California is many things to many people. In the car world, strict state emissions make it the OEM’s test ground for alt-fuel vehicles. On the other hand, it’s the good weather, top-down “drive with passion” state. And it’s also the state that buys the most trucks.
So when the Los Angeles Auto Show rolls around each November, auto manufacturers cater to these buying intentions. This year, however, the media days dog and pony shows had less of an environmental bent and a lot more to do with driving excitement. Auto sales are up and fuel prices are down. The manufacturers seem to be screaming, “More cowbell!”
- Luxury Goes High Performance
Audi’s big news wasn’t a car, but its new “design language,” revealed in the Audi Prologue concept car. The new design cues will be found on its next-generation A6, A7 and A8 models. Audi calls the new look “more sporty and more progressive,” and it is that, though you could swap progressive with aggressive. The design follows the trend to larger, wider grilles and thin, hawk-like headlights. The sloping bowline from the B pillar says “fast.”
Cadillac introduced its performance V Series to the smaller ATS coupe and sedan. Cadillac’s Johan De Nysschen said the brand will carve out the V Series as its own sub-brand to go after a young, affluent audience. With 455 horsepower and 445 lb.-ft. of torque (and up to 600 hp on the “track ready” racing version), the ATS-V will rocket zero to 60 in 3.9 seconds. With a hood scoop and rear spoiler, the ATS-V might be a Subaru WRX buyer looking to upscale.
Mercedes seems to use the LA show as a launching point for its high-performance AMG line. While it is true that muscle models across the OEM landscape provide more hype than actual sales, AMG had its biggest sales year in its history. In Los Angeles, Mercedes debuted the AMG GT and the AMG C63. With 456 hp (or 503 hp for the GT S screamer), the GT sports car looks like a Porsche fighter. The C63 comes with another “ready to race” V8 engine, Mercedes said.
Mercedes also announced the revival of Maybach, not as a separate ultra-luxury brand but as a sub-brand of the S Class. Dubbed an “emotional luxury lounge,” the S600 sports a whopping 6.0L, 523 hp engine and eight more inches of length.
BMW introduced the BMW X6 M, a high-performance version of its x6 crossover, which serves up a brain frying 567 hp and 553 lb.-ft. of torque.
Perhaps another manifestation of good automotive times, Ford’s refreshed Explorer gets a top-level trim, called the Platinum Series, with a 3.5L Ecoboost engine that churns out 365 hp. On the new Ford Explorer, we played with the auto-folding third-row seats and foot wave to open the tailgate, both useful new features.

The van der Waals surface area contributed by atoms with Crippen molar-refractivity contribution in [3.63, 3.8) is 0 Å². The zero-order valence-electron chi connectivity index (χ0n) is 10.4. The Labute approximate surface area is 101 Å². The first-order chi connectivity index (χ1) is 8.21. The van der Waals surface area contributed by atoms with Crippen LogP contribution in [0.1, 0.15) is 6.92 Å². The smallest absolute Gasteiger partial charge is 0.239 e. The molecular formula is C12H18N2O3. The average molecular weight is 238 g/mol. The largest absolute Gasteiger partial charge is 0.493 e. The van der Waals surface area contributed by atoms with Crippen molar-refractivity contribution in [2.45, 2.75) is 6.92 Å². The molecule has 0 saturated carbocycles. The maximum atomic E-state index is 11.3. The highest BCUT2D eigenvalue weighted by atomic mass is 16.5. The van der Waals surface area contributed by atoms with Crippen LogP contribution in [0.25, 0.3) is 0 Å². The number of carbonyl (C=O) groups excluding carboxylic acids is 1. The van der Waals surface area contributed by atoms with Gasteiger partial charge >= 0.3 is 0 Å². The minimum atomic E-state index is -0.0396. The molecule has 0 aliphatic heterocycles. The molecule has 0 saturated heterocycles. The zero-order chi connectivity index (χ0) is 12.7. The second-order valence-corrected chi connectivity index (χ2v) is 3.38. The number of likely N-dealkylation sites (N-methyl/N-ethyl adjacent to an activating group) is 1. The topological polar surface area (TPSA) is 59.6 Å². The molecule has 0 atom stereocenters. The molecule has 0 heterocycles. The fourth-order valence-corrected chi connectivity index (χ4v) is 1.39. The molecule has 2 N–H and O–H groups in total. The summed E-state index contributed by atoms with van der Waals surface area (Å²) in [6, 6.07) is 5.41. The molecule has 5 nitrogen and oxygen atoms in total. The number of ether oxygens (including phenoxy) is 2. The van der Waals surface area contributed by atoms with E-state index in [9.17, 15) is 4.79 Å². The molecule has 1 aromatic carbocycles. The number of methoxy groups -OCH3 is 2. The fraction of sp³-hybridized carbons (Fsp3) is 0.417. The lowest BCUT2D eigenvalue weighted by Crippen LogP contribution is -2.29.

Chrysler revealed a refresh of the 300 sedan and it too gets a Platinum trim, offered on the luxurious 300c. The 2015 300 features trim levels that aren’t “good, better, best” but more about lifestyles and drivers. With paddle shifters, 20-inch wheels and available spoiler, the sporty 300s goes after younger buyers. Inside, Chrysler has moved to a rotary dial shifter.
The Chrysler wing badge now floats in the 32% larger front grille; expect that design cue on Chrysler models moving forward.
- Can Crossovers Get Any Smaller?
One of the most-heralded reveals at the show was the all-new 2016 Mazda CX-3, a compact crossover that slots under the CX-5. Debuting next spring, the CX-3 continues the small car trend to crossovers that might have been built as B Series compact six or seven years ago. It’s all about the coveted “young, active buyer” segment.
The CX-3 will face off against a few other entries launched in Los Angeles. Honda announced the all-new 2016 Honda HR-V crossover, which also debuts next spring and uses the Honda Fit subcompact platform.
Scion announced it will bring a production version of the five-door iM compact hatchback to dealerships in 2015.
After its Golf family of models won Motor Trend’s Car of the Year award, Volkswagen announced its entry into the compact SUV space, the Golf R Sportwagen, which merges VW’s “wagen” with a compact vehicle. With the Golf Model R (292 hp and 0 to 60 in less than 5 seconds) and Golf R400 (400 hp) close to production, VW now has a Golf for all seasons and reasons.
On Thursday, Fiat announced the Fiat 500x, expanding the 500 line into SUV territory — well, “mini SUV” territory, anyway. Built on its own platform, the 500x is Fiat’s “biggest, most capable and powerful” 500 yet, with a 2.4L, 180 hp Tigershark engine and a nine-speed automatic. This will be Fiat’s first 4x4 for America, allowing it to gain sales in snowier climes.
- Losing the Buttons
The trend in interior displays is toward intuitive touch displays that promise to relegate buttons and dials into the automotive museums.
Honda’s new HR-V crossover features a swipe touchscreen, as does Volvo’s all-new XC90.
Audi’s virtual cockpit re-envisions the dashboard display panel. Instead of standard instrumentation behind the steering wheel such as tachometer and miles per hour, the virtual cockpit repositions functions found on the console display — navigation, media info and car settings — to behind the steering wheel.
- Hydrogen Reemerges as the Alt-Fuel of the Future
Hydrogen has been making a comeback of sorts, though it’s still future tech. Mention of alternative fuels at this year’s show concentrated on hydrogen, once left on the back burner when electric vehicles became the rage.
Audi showed off the A7 h-tron, the first “performance fuel-cell vehicle.” VW had the Golf Sportwagen Hymotion concept, while Honda said a new generation of its FCV hydrogen concept will debut at the Detroit show in January.
See all comments